I come from a long line of gift-givers. We learned as kids that giving presents was one vital way to show love. My mother was generous—for Easter, we didn’t just get one basket, we got two. One was from the bunny and one from her. When we opened an enormous gift box on a birthday, it wouldn’t just have one item in it—it would have a sweater, and matching shirt and pants, and sometimes coordinating earrings or a necklace. Dad wasn’t so skilled at picking our gifts, so my mother would tear pages from catalogs and circle what she liked, giving him enough variety so he could still make choices. She was very organized. To make sure she was also fair, she’d label the underside of Christmas presents with an initial and a number next to the taped edge. K-1 roughly equaled the value of S-1 and M-1, and my sister and brother and I would open the presents at the same time.
I follow the tradition by giving my son gifts even for silly holidays such as Valentine’s Day. This year, I bought him a set of Alf DVDs—remember that ’80s TV show? D. discovered it on Hulu.com, and has since become an Alf addict. I didn’t expect anything from him on Valentine’s Day, but this year he handed me a small, pink gift bag. Inside, there were two kinds of perfume and some gold bangle bracelets.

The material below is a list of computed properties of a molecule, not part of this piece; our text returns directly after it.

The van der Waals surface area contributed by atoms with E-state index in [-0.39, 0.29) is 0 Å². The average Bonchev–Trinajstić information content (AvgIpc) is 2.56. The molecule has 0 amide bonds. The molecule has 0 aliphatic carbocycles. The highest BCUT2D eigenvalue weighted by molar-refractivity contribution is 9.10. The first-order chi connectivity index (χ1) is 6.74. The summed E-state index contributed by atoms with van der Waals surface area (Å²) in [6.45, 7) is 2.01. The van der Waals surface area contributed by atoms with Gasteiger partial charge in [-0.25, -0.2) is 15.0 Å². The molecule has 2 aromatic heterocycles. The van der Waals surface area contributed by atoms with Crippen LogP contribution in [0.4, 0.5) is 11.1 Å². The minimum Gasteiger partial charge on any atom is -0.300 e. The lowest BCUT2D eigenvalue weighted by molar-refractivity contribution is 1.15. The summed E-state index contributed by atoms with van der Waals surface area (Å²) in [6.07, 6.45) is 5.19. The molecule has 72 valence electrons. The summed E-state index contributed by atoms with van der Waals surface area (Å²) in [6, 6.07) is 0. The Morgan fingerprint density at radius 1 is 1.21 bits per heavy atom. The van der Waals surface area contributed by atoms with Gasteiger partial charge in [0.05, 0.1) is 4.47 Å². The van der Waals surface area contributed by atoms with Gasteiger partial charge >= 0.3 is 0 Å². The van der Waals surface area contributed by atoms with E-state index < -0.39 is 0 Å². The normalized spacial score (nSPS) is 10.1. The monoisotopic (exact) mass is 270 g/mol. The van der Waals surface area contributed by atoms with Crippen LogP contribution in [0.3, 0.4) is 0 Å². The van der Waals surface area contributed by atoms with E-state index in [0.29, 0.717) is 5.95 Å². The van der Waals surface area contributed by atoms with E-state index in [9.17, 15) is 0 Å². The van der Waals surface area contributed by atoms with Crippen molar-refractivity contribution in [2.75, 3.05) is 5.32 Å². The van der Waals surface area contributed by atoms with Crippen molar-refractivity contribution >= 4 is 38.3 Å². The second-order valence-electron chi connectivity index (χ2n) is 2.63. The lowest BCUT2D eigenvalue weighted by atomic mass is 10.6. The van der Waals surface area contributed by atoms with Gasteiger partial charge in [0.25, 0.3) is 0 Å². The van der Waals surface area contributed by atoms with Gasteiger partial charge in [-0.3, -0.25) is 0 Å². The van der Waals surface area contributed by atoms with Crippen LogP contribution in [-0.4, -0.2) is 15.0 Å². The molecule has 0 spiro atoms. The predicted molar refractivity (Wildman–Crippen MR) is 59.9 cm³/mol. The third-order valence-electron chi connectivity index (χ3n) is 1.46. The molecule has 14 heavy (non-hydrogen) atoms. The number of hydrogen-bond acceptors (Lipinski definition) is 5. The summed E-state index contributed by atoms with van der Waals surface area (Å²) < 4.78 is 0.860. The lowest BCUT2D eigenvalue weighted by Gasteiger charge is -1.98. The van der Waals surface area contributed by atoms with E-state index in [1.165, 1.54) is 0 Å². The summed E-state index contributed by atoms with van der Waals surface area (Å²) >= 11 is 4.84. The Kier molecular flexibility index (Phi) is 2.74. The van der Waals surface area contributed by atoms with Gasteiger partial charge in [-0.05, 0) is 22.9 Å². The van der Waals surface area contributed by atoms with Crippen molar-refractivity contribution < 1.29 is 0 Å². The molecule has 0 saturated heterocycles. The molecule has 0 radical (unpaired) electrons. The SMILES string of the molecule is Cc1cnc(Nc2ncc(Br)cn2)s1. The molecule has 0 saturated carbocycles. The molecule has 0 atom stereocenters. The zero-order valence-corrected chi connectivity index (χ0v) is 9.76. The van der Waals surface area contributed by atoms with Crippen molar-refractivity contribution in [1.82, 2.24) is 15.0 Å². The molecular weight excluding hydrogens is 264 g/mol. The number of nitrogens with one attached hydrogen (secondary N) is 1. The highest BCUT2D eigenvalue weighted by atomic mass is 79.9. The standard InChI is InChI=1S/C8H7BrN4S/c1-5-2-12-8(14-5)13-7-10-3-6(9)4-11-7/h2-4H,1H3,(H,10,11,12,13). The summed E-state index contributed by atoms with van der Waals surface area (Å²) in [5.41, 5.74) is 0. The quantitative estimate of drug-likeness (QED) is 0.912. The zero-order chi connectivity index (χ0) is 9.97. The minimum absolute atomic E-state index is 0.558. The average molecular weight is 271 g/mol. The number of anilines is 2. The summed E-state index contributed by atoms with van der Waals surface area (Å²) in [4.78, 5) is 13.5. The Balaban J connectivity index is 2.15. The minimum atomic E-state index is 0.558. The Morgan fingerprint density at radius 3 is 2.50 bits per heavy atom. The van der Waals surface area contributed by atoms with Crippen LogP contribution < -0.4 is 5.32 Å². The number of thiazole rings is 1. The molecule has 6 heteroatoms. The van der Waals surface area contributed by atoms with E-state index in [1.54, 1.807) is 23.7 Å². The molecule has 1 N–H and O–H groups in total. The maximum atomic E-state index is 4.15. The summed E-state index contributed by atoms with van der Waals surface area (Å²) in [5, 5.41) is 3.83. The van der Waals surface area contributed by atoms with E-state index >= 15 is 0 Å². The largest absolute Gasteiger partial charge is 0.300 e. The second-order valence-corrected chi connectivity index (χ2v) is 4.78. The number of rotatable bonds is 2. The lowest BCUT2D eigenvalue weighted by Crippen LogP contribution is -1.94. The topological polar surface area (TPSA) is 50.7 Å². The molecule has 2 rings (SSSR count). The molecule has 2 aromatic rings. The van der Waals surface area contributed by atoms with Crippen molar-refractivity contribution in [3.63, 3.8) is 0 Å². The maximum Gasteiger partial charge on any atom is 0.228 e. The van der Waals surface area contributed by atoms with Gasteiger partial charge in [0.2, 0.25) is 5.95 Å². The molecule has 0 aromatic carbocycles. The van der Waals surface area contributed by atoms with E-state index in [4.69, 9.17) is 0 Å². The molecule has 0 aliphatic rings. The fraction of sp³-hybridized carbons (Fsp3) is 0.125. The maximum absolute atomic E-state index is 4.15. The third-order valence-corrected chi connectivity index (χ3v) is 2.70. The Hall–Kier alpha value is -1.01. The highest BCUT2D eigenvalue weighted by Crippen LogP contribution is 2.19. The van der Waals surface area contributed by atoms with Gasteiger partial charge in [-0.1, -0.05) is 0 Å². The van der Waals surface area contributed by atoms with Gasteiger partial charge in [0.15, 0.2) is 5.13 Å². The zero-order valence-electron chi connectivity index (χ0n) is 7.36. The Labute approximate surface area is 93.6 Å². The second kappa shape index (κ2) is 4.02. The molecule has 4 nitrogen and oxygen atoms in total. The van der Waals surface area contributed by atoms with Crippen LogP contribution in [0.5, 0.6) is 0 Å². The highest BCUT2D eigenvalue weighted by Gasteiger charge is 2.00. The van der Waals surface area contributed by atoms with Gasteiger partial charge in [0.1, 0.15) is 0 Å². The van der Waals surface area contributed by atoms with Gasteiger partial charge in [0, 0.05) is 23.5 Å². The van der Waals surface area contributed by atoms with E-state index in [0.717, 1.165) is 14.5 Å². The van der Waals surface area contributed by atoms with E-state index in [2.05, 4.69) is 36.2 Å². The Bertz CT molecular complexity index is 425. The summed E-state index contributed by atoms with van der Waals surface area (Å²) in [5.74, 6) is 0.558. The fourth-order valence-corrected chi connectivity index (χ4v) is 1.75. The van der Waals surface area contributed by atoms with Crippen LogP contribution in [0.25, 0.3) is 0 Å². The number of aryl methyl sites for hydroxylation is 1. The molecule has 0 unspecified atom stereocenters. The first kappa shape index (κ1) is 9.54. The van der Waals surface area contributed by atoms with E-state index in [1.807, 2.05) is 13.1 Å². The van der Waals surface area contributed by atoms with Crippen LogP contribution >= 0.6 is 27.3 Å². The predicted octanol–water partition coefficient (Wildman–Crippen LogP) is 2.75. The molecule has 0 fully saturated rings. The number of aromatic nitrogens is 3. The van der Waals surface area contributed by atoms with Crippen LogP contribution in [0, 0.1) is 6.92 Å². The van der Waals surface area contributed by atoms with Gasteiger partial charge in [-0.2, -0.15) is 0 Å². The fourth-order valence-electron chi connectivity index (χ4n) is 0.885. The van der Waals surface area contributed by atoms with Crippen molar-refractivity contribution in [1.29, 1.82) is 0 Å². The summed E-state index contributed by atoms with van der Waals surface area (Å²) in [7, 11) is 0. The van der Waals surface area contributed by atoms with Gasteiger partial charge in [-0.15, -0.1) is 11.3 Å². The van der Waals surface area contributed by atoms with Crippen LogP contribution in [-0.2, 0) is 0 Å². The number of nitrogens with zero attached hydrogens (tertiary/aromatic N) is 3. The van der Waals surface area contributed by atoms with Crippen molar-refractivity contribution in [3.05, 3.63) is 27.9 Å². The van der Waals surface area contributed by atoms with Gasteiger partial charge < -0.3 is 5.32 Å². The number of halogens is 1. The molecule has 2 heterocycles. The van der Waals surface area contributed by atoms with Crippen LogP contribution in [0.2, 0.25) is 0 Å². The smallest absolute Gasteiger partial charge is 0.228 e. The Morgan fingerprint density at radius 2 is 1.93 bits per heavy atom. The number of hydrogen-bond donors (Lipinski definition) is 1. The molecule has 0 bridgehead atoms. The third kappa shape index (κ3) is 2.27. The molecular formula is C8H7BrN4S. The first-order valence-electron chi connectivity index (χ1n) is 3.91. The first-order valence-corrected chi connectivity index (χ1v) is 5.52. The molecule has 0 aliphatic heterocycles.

“You are a great gift-giver,” I said, hugging him. “You know that?” He is really growing up.
D. smiled. “I like this one,” he said, holding up a bottle of Jovan musk. “This one reminds me of Menga.” He sprayed the perfume in the air. “Doesn’t it remind you of her?”
The perfume does remind me of my mother, and I’ve been wearing it a lot since then. But the best gift I got from D. was for Christmas. I had lost my leather driving gloves before the holiday, and was distressed I couldn’t find them. At one point, D. said, “Don’t go buying yourself some new ones—you never know what you will get for Christmas!” D. is only thirteen, and he’s not particularly good at keeping gift ideas a secret. He hints ahead of time what he bought, by saying something like, “Do you like silver and black together in a bracelet?”
So I suffered for a few weeks without my gloves. Christmas morning, D. was very excited to give me my gifts—he had bought me a scarf and some earrings. D. then said, “There’s one more thing in there,” pointing to my stocking. I reached in the toe, and pulled out a pair of leather gloves rolled up into a ball. But these gloves were not new—they looked like my missing ones!
“You found my leather gloves?” I asked.
D. couldn’t stop smiling. “No,” he said, “I took them as a joke and hid them in your stocking, and they’ve been there since before Christmas. I kept thinking you would find them!”
I started to laugh. Here I thought D. couldn’t keep a secret. Yet this time, the secret was on me.So there’s a strategy no one in my family had thought of before now. If you need a little love, take something on the sly, and then give it back, with great gusto and flair. That’s one way to make sure your mother knows you love her.